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close this bookClimate, Biodiversity, and Forests - Issues and Opportunities Emerging from the Kyoto Protocol (WRI, 1998, 40 pages)
close this folderIntroduction
View the document(introduction...)
View the documentGetting to Kyoto
View the documentKyoto Protocol Overview
View the documentSynergies Between Climate Mitigation and Biodiversity Conservation
View the documentUnresolved Issues That Impede Capturing Climate and Biodiversity Benefits

Synergies Between Climate Mitigation and Biodiversity Conservation

The FCCC explicitly recognizes the links between climate change and biodiversity conservation in both its objective and its commitments. The objective states the importance of preventing dangerous changes to the climate system within a time frame that would not allow ecosystems to adapt naturally. Box 3 describes some of the potential impacts of climate change on biodiversity and human society. The FCCC also commits nations to promoting sustainable management and conservation of forests and other terrestrial ecosystems. If ratified by the Parties, the Kyoto Protocol could offer incentives for the restoration, protection, and conservation of forests and other ecosystems within developed and developing countries, thus presenting clear synergies between climate mitigation and biodiversity conservation. Emissions from the conversion and degradation of forest and grassland ecosystems is not only a contributor to climate change but is also a significant driving force behind species extinctions and the loss of critical ecosystem functions and services such as regenerating watersheds, purifying water, slowing soil erosion, and providing food, fiber, and medicines.13

Temperate forests, most of which have already been converted and degraded, still offer important opportunities to protect biodiversity and slow climate change. For example, in the United States, where overall only 1-2 percent of native forest remains, the Pacific Northwest retains 13 percent of its old-growth forest, which provides critical breeding and feeding habitat to a range of species, such as the spotted owl and northern goshawk14 Old-growth Douglas fir forests in the Pacific Northwest are also one of the most efficient storehouses of carbon. Even after that length of time, natural forests store greater amounts of carbon than tree plantations and provide greater biodiversity benefits.

Boreal forests remain largely intact, with Russia containing nearly one fifth of the world's forest and Canada housing the second largest forest expanse, making these two nations critical carbon storehouses. The Russian Federation contains about 20 percent of the world's carbon stored in forest vegetation, meaning that further deforestation or degradation of Russian forests could potentially be a significant source of emissions.15 An estimated 19 percent of Russian forests are currently under threat from logging and mining.16 These same forests also harbor endangered animal species such as the Amur tiger and are the traditional homeland of indigenous peoples.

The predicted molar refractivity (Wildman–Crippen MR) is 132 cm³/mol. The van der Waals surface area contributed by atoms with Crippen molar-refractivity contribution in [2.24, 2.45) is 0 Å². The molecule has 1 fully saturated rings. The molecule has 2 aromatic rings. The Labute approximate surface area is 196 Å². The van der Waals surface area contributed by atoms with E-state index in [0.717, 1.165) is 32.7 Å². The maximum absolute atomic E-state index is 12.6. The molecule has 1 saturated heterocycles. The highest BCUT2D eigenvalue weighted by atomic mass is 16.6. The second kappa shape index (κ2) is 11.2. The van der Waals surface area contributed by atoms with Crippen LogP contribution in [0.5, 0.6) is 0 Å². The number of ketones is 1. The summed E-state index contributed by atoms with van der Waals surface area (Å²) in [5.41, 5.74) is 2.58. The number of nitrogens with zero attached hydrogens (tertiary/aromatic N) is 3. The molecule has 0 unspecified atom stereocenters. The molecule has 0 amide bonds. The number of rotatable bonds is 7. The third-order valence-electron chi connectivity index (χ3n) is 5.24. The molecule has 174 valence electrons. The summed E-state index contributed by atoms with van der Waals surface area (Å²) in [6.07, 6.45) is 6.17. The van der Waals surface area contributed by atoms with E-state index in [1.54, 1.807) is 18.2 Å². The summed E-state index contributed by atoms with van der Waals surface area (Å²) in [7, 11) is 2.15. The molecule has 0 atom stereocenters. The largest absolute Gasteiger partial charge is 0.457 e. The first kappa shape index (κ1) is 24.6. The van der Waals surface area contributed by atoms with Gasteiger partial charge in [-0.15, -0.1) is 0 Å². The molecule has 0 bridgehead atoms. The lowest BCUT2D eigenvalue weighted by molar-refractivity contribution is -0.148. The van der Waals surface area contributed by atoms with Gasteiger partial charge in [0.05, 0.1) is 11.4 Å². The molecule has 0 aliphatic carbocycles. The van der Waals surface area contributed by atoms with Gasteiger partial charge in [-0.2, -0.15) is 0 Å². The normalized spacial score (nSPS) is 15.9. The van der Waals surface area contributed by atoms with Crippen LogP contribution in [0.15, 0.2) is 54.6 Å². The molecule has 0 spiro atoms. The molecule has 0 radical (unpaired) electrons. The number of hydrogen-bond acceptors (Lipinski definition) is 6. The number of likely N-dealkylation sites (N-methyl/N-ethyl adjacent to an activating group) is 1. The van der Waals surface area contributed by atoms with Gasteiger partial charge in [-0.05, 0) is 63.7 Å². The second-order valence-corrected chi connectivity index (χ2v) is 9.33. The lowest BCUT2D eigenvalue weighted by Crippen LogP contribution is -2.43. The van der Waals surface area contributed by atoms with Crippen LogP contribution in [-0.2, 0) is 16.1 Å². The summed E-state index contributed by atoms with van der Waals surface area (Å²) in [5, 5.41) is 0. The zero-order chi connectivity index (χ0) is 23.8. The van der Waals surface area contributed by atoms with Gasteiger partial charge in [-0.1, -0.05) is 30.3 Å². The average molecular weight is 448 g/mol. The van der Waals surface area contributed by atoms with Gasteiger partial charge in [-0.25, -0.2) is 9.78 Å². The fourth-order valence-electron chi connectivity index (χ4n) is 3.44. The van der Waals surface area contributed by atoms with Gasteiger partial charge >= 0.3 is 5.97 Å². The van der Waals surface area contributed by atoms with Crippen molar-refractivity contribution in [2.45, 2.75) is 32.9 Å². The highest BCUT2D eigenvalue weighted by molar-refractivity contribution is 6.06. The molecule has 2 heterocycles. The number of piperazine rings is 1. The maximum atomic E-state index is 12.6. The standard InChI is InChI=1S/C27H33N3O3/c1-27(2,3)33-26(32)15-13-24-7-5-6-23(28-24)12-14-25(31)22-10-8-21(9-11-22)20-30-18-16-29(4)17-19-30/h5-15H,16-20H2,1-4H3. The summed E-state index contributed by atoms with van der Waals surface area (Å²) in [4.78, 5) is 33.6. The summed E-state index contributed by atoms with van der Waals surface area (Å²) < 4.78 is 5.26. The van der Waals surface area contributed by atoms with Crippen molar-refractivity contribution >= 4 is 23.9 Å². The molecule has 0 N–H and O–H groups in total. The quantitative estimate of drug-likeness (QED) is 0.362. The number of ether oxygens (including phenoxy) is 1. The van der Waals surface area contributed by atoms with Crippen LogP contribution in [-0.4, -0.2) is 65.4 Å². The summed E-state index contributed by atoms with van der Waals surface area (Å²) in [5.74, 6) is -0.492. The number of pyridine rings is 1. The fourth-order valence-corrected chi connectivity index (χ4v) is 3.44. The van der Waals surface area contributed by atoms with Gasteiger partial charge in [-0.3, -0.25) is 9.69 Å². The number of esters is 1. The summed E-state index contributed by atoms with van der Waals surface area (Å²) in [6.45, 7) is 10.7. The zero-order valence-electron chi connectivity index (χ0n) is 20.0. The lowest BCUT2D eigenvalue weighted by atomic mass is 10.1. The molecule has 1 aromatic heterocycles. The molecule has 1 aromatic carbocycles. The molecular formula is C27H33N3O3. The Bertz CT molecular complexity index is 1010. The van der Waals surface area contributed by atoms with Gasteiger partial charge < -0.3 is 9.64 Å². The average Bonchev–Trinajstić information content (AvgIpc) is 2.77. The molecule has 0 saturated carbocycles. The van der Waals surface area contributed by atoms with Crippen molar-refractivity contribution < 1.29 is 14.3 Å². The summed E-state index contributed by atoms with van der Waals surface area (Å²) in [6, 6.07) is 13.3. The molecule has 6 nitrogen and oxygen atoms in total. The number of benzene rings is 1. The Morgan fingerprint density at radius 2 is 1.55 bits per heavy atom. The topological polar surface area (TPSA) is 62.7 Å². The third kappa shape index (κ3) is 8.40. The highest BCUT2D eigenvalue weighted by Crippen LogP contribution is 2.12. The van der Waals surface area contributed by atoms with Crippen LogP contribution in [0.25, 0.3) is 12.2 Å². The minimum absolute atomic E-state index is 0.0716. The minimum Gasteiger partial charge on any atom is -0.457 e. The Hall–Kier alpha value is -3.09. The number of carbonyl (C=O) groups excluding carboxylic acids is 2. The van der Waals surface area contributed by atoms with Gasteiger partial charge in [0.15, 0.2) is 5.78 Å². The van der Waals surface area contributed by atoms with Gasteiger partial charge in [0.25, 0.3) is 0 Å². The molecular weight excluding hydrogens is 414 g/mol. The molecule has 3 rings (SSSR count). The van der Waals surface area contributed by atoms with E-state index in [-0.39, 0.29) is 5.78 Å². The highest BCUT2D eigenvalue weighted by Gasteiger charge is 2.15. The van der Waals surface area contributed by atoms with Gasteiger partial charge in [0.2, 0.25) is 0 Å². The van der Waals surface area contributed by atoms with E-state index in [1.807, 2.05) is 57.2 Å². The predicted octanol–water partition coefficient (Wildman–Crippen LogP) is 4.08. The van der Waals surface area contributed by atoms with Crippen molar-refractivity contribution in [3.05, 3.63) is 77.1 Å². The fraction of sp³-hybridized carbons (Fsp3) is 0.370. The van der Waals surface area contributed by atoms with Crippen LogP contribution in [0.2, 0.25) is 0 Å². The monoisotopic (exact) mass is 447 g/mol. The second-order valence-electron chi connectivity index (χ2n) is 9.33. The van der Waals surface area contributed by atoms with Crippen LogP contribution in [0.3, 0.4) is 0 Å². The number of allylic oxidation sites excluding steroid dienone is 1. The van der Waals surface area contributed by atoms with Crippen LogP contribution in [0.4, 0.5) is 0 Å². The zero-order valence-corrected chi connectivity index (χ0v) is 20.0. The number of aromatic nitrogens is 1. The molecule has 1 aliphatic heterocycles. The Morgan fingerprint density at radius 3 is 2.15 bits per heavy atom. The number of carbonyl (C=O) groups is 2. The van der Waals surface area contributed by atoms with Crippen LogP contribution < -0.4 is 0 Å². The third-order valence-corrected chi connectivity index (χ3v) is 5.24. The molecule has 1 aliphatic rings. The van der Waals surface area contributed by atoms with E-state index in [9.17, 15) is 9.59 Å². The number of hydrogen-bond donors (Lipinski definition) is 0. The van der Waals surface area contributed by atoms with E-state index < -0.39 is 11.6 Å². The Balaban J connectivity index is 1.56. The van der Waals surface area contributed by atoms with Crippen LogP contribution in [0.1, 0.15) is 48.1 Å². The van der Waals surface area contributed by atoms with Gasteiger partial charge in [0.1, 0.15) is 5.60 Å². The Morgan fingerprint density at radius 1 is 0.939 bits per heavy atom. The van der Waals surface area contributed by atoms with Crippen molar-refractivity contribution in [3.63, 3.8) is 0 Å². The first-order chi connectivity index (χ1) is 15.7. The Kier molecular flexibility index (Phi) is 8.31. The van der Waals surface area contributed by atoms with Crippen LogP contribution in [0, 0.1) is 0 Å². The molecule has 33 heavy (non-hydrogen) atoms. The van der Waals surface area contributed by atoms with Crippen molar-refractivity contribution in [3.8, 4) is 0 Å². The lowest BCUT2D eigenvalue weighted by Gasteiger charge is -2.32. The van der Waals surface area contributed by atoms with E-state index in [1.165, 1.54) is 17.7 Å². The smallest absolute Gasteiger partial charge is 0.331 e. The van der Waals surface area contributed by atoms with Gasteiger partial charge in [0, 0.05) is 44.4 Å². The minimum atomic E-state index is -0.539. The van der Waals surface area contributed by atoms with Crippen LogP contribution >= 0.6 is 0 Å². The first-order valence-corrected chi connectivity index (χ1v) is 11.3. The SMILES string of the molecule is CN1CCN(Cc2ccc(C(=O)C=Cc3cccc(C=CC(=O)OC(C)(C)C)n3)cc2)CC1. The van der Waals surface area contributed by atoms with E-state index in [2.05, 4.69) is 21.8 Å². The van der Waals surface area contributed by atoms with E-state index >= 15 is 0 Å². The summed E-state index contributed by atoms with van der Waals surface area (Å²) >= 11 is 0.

Carbon sequestration potential, endangered forest regions, and biodiversity "hot spots" often overlap, particularly in developing countries. This offers opportunities for synergies among the various concerns, as illustrated by Table 2, which lists the top ten countries in order of plant biodiversity in their frontier forests.17 These countries exhibit an important link to a similar ranking of developing country carbon sequestration potential, shown in the far right column of the table.18

Because Annex I countries must limit their greenhouse gas emissions, the Protocol could create a disincentive for forest conversion and degradation. The three market mechanisms could potentially provide funds for carbon offset projects that provide alternatives to conversion or intensive use of forests, as Annex I countries seek to meet their emission limits. Box 2 describes forest and land-use projects funded and designed to reduce or sequester carbon. These carbon offset projects provide examples of actual Activities Implemented Jointly (AIJ) pilot projects and as such offer possible examples of the kinds of activities that might be allowed under the Clean Development Mechanism (CDM).

If the Protocol creates incentives to conserve and better manage forests in both developed and developing countries, tremendous climate and biodiversity benefits could be realized. However, a great deal of work remains to ensure that including forests and land-use change more fully within the Protocol results in credible greenhouse gas reductions.